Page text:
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UN 1/7/13

January 18, 2013

This blog entry is written by members of our blogging community and expresses those experts’ views alone.

John and Douglas Carey, Editors

In this Issue:  General Assembly on Female Genital Mutilation (FGM); Security Council, Al Qaeda and Taliban sanctions procedures refined.

On December 20th, the General Assembly adopted its first-ever text, A/RES/67/146, aimed at ending female genital mutilation, concluding a determined effort by African States. By its terms, the Assembly recognized that such mutilations were an irreparable, irreversible abuse of the human rights of woman and girls, and reaffirmed it as a serious threat to their health. States were urged to condemn all such practices, whether committed within or outside a medical institution, and take measures — including legislation — to prohibit female genital mutilations, and protect women and girls from that form of violence. By other terms, the Assembly called for the continued observance of 6 February as the International Day of Zero Tolerance for Female Genital Mutilation.

The ghastly subject of FGM was featured at the UN on February 282012. A concert was presented in the General Assembly Hall, aimed at raising global awareness of and support for efforts to end female genital mutilation, or “female cutting”, sponsored by the Italian Government in cooperation with UNICEF and the United Nations Population Fund (UNFPA).

If anyone wants to read about the details of FGM, an article in The Atlantic issue of October 1995 will probably be an eye-opener. It is online at The article pointed out that the practice had been outlawed in France, Germany, Denmark, Switzerland, Sweden and Belgium as well as in the states of New York, Minnesota and North Dakota.

The Atlantic mentions estimates that almost half the women in Africa had been circumcised, nearly 100% in Somalia, over 90% in Ethiopia and 50% in Egypt.

At the UN on February 28, 2012, a woman named Saran Dioubate said that when her great aunt and other older women came to collect her for the operation, even though she had been young, if someone had explained to her what would happen, she would have said “no”. She now knew countless other young women who still lived with the trauma caused by the operation, as well as serious immediate and long-term health consequences, which included severe bleeding, urination problems, infections and childbirth complications.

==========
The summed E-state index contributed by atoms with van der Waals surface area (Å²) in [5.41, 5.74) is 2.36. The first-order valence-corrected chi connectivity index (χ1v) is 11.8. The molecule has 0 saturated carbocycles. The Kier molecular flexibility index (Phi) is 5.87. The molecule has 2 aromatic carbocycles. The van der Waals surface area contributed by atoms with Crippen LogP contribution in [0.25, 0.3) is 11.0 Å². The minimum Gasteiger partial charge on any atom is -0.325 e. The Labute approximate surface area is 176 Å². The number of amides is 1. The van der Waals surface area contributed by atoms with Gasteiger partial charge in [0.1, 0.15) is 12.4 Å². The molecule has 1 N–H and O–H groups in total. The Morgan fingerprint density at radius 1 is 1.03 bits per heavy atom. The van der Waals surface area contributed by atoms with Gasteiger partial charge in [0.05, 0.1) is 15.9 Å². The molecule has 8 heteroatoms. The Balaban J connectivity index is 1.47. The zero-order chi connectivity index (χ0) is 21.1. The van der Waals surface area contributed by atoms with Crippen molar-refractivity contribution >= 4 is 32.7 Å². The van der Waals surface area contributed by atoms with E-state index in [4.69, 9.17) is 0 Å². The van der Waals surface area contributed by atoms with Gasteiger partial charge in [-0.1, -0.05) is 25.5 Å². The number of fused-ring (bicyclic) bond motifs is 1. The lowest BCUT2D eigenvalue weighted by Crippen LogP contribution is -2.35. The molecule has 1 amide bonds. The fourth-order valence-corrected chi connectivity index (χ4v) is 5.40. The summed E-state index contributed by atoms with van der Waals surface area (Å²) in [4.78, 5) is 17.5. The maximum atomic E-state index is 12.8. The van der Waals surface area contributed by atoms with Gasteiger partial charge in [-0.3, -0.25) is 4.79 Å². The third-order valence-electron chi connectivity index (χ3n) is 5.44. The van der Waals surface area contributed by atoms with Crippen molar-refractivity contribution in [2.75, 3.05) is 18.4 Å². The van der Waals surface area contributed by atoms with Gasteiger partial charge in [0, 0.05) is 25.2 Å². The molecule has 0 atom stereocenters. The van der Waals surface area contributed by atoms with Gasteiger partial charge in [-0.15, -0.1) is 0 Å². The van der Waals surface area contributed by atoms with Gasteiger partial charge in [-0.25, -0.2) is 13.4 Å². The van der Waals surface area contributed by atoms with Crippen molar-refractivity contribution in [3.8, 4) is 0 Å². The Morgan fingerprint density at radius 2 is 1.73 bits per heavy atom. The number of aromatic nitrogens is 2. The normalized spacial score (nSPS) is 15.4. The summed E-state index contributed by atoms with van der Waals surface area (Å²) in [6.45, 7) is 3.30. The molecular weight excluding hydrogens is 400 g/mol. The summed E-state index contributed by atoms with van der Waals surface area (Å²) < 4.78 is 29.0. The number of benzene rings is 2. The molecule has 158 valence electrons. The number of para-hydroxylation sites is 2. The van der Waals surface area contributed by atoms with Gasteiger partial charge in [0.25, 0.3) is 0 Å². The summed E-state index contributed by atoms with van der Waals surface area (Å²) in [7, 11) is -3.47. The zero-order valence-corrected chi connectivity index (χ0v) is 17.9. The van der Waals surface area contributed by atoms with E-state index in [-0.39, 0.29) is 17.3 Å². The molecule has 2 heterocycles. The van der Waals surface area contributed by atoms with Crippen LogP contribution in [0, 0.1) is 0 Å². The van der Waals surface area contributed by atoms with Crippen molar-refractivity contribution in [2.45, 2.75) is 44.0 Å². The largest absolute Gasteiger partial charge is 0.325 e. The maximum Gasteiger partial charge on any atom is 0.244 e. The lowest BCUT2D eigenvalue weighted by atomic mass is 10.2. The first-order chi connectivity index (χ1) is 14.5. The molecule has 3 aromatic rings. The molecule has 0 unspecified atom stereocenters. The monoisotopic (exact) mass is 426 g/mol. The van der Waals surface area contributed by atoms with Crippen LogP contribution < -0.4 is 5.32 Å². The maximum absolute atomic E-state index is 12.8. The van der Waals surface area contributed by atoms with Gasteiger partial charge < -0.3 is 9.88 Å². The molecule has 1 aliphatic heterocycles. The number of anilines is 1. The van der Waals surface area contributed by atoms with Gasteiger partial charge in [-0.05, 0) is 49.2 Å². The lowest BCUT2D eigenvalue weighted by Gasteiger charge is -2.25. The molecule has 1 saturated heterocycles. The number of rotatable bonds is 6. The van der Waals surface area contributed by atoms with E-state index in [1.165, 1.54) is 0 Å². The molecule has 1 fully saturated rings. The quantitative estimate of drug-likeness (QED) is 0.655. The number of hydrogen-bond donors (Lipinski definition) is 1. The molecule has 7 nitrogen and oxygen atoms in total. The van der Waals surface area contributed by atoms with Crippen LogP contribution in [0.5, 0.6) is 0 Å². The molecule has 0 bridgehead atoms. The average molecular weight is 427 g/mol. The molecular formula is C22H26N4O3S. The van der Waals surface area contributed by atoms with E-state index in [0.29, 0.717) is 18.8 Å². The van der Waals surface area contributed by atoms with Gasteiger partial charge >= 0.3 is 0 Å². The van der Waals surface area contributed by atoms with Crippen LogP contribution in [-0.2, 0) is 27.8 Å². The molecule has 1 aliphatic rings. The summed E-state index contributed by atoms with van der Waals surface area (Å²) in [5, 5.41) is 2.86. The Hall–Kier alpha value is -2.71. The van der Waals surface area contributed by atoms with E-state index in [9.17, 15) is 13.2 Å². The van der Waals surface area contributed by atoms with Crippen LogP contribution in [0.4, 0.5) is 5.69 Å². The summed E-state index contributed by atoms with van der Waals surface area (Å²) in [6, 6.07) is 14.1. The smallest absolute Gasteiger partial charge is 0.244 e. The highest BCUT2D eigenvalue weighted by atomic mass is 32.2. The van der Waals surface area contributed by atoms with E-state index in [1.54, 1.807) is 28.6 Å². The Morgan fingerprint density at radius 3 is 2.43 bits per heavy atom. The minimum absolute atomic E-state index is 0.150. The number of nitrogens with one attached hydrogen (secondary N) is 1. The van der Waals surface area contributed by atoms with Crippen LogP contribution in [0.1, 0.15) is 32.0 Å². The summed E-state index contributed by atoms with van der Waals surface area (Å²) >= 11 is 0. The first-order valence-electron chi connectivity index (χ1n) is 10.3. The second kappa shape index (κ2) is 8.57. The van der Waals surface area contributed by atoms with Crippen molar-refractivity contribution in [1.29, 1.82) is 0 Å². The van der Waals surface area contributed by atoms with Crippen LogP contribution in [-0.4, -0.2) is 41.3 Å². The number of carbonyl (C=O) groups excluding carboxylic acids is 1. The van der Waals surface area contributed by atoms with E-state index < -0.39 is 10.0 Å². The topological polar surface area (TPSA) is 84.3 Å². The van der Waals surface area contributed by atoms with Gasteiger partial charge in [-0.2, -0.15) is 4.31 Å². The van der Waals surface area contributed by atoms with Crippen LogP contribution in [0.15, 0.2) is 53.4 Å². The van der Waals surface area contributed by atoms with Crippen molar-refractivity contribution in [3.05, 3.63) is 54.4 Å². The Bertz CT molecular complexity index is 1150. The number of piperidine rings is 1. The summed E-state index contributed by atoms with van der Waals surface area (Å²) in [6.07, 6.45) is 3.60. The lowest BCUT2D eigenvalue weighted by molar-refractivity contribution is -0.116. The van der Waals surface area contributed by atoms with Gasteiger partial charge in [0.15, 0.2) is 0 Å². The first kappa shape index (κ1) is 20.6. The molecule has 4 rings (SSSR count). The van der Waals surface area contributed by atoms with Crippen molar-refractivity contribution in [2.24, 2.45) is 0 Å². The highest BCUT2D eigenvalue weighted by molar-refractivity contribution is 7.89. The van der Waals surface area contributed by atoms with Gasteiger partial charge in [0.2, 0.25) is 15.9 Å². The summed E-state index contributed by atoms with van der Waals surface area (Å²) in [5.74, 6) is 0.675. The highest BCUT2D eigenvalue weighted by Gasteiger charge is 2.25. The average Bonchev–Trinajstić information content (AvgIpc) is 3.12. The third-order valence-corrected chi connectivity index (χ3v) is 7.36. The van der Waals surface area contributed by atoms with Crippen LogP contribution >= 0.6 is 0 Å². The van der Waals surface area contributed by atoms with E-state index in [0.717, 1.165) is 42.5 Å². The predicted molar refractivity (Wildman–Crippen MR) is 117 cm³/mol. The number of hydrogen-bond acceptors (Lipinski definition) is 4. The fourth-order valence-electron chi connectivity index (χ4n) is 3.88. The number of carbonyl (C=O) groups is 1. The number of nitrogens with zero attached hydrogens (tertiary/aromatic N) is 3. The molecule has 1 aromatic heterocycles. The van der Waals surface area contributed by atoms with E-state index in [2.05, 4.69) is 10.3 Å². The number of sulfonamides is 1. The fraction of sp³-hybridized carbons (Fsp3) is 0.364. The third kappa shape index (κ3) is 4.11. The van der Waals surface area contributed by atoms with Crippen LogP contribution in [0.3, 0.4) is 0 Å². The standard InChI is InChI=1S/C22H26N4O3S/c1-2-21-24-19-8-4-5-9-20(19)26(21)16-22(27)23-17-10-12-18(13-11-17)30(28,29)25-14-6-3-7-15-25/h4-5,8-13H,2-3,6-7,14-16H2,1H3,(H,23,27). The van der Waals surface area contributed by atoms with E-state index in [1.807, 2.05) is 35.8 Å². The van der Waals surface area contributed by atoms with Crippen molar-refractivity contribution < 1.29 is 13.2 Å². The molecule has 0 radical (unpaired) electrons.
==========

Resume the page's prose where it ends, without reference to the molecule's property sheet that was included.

She said that her mother had not initially given her consent, but she had eventually bowed to family pressure. Even though her experience had been difficult, Ms. Dioubate acknowledged that traditional cultural attitudes towards the practice were changing, and noted that her sister, three years her junior, had not been cut. Still, everyone must keep working, including in Africa, because “this practice has to end”, she declared.

Babatunde Osotimehin, Executive Director of the UNFPA, said it was estimated that from 100 million to 140 million girls and women had under-gone some form of genital mutilation or cutting, and at least 3 million girls were at risk of undergoing the procedure every year. “This is a clear violation of their fundamental rights, and it is extremely harmful to their health,” he said, adding that both UNFPA and UNICEF believed the practice could be brought to an end “during our lifetimes”, by working in partnership with Governments and local communities.

A Grammy-winning singer and songwriter from Benin named Kidjo said that, while many countries and communities had abandoned the practice, centuries-old behavior could not be stopped everywhere in a decade. Changing deeply ingrained social and cultural practices required both time and money. Highlighting the difficulties that might lie ahead, she said that one sensitive issue was that many of the people tasked with cutting were women; it was often their only job and that job gave them income, as well as status in their communities.  So the challenge was finding a way to replace those jobs and maintain livelihoods, while not lowering the status of the former practitioners.

She cautioned against following the traditional pattern of Western Governments telling African Governments “what, when and how to do something”. And while African countries must be a part of the solution, the diverse nature of the continent must be taken into consideration, she said, noting, as an example, that people in her country alone spoke 58 different languages.

Security Council Al-Qaida and Taliban sanctions procedures refined.

In a meeting on December 17th that lasted from 3:23 pm until 3:28 pm, the Security Council unanimously adopted two resolutions. A/RES/2083 details the criteria for designation of individuals or entities associated with Al-Qaida and extends for 30 months the mandate of the Office of the Ombudsperson to handle delisting requests and improve the regime’s transparency and fairness. A/RES/2082 applies the same measures to individuals or entities “associated with the Taliban in constituting a threat to the peace and stability of Afghanistan.” Clearly all substantive discussion of these 24-page texts had already taken place in private.

The UN Ombudsperson, Canadian Judge Kimberly Prost, had appeared in late October, just before Superstorm Sandy hit New York, at the annual meeting of the American Branch of the International Law Association. It is safe to say that those present were impressed with her legal analysis, her eloquence, her sense of fairness and her strong will.

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